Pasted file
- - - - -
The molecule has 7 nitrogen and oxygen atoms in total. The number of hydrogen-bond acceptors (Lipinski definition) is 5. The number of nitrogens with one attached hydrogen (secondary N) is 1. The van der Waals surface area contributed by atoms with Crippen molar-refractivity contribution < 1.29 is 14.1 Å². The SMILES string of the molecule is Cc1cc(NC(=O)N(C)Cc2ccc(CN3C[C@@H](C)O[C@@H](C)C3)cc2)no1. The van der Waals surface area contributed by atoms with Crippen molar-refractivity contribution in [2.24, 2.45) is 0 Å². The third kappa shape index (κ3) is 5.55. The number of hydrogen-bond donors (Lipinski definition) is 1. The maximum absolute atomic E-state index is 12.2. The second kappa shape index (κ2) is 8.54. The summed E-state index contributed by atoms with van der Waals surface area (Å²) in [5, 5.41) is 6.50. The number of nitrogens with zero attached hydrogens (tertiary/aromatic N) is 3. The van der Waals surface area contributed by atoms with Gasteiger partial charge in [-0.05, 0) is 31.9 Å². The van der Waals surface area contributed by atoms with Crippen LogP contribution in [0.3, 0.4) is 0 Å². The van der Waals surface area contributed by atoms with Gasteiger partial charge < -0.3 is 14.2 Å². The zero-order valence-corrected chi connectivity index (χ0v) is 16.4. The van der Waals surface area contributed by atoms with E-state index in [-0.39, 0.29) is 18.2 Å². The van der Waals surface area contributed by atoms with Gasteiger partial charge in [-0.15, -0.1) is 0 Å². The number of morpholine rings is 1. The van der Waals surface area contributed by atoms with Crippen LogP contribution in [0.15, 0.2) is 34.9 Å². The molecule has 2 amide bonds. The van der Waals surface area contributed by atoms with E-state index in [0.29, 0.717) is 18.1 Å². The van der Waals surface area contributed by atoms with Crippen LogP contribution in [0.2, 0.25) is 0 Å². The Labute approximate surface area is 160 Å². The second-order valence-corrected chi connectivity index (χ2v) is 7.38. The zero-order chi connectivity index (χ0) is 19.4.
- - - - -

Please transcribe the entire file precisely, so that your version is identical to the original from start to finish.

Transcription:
The molecule has 7 nitrogen and oxygen atoms in total. The number of hydrogen-bond acceptors (Lipinski definition) is 5. The number of nitrogens with one attached hydrogen (secondary N) is 1. The van der Waals surface area contributed by atoms with Crippen molar-refractivity contribution < 1.29 is 14.1 Å². The SMILES string of the molecule is Cc1cc(NC(=O)N(C)Cc2ccc(CN3C[C@@H](C)O[C@@H](C)C3)cc2)no1. The van der Waals surface area contributed by atoms with Crippen molar-refractivity contribution in [2.24, 2.45) is 0 Å². The third kappa shape index (κ3) is 5.55. The number of hydrogen-bond donors (Lipinski definition) is 1. The maximum absolute atomic E-state index is 12.2. The second kappa shape index (κ2) is 8.54. The summed E-state index contributed by atoms with van der Waals surface area (Å²) in [5, 5.41) is 6.50. The number of nitrogens with zero attached hydrogens (tertiary/aromatic N) is 3. The van der Waals surface area contributed by atoms with Gasteiger partial charge in [-0.05, 0) is 31.9 Å². The van der Waals surface area contributed by atoms with Crippen LogP contribution in [0.3, 0.4) is 0 Å². The van der Waals surface area contributed by atoms with Gasteiger partial charge < -0.3 is 14.2 Å². The zero-order valence-corrected chi connectivity index (χ0v) is 16.4. The van der Waals surface area contributed by atoms with E-state index in [-0.39, 0.29) is 18.2 Å². The van der Waals surface area contributed by atoms with Gasteiger partial charge in [-0.15, -0.1) is 0 Å². The number of morpholine rings is 1. The van der Waals surface area contributed by atoms with Crippen LogP contribution in [0.15, 0.2) is 34.9 Å². The molecule has 2 amide bonds. The van der Waals surface area contributed by atoms with E-state index in [0.29, 0.717) is 18.1 Å². The van der Waals surface area contributed by atoms with Crippen LogP contribution in [0.2, 0.25) is 0 Å². The Labute approximate surface area is 160 Å². The second-order valence-corrected chi connectivity index (χ2v) is 7.38. The zero-order chi connectivity index (χ0) is 19.4.